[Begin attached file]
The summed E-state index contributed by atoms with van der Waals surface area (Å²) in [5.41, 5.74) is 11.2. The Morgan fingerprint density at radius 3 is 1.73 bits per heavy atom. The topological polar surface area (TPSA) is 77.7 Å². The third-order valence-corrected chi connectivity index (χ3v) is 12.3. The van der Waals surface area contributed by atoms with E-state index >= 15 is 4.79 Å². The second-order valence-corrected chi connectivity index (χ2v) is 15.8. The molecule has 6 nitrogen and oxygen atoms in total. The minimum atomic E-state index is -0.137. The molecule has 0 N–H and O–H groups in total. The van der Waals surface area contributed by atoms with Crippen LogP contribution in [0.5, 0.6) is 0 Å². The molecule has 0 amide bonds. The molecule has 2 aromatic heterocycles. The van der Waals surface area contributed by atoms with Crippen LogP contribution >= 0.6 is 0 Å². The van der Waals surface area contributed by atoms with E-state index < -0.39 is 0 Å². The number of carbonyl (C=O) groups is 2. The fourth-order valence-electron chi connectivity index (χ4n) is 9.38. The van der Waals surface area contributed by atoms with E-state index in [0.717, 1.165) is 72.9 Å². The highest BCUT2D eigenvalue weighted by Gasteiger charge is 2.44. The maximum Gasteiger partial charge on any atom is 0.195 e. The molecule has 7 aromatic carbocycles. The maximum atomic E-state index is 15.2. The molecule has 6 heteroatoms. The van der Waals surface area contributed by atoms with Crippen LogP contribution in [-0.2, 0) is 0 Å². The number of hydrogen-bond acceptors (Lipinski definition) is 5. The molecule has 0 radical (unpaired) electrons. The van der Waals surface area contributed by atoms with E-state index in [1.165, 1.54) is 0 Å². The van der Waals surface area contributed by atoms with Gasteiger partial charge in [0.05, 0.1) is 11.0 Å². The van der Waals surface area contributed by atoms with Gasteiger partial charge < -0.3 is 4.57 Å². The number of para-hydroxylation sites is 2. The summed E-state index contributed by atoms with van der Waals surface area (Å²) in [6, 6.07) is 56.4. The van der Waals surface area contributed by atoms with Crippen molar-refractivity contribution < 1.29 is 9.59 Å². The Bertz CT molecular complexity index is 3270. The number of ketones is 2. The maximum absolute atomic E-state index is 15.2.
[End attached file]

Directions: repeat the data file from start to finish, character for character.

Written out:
The summed E-state index contributed by atoms with van der Waals surface area (Å²) in [5.41, 5.74) is 11.2. The Morgan fingerprint density at radius 3 is 1.73 bits per heavy atom. The topological polar surface area (TPSA) is 77.7 Å². The third-order valence-corrected chi connectivity index (χ3v) is 12.3. The van der Waals surface area contributed by atoms with E-state index >= 15 is 4.79 Å². The second-order valence-corrected chi connectivity index (χ2v) is 15.8. The molecule has 6 nitrogen and oxygen atoms in total. The minimum atomic E-state index is -0.137. The molecule has 0 N–H and O–H groups in total. The van der Waals surface area contributed by atoms with Crippen LogP contribution in [0.5, 0.6) is 0 Å². The molecule has 0 amide bonds. The molecule has 2 aromatic heterocycles. The van der Waals surface area contributed by atoms with Crippen LogP contribution >= 0.6 is 0 Å². The van der Waals surface area contributed by atoms with E-state index < -0.39 is 0 Å². The number of carbonyl (C=O) groups is 2. The fourth-order valence-electron chi connectivity index (χ4n) is 9.38. The van der Waals surface area contributed by atoms with E-state index in [0.717, 1.165) is 72.9 Å². The highest BCUT2D eigenvalue weighted by Gasteiger charge is 2.44. The maximum Gasteiger partial charge on any atom is 0.195 e. The molecule has 7 aromatic carbocycles. The maximum atomic E-state index is 15.2. The molecule has 6 heteroatoms. The van der Waals surface area contributed by atoms with Crippen LogP contribution in [-0.2, 0) is 0 Å². The number of hydrogen-bond acceptors (Lipinski definition) is 5. The molecule has 0 radical (unpaired) electrons. The van der Waals surface area contributed by atoms with E-state index in [1.165, 1.54) is 0 Å². The van der Waals surface area contributed by atoms with Gasteiger partial charge in [0.05, 0.1) is 11.0 Å². The van der Waals surface area contributed by atoms with Gasteiger partial charge < -0.3 is 4.57 Å². The number of para-hydroxylation sites is 2. The summed E-state index contributed by atoms with van der Waals surface area (Å²) in [6, 6.07) is 56.4. The van der Waals surface area contributed by atoms with Crippen molar-refractivity contribution < 1.29 is 9.59 Å². The Bertz CT molecular complexity index is 3270. The number of ketones is 2. The maximum absolute atomic E-state index is 15.2.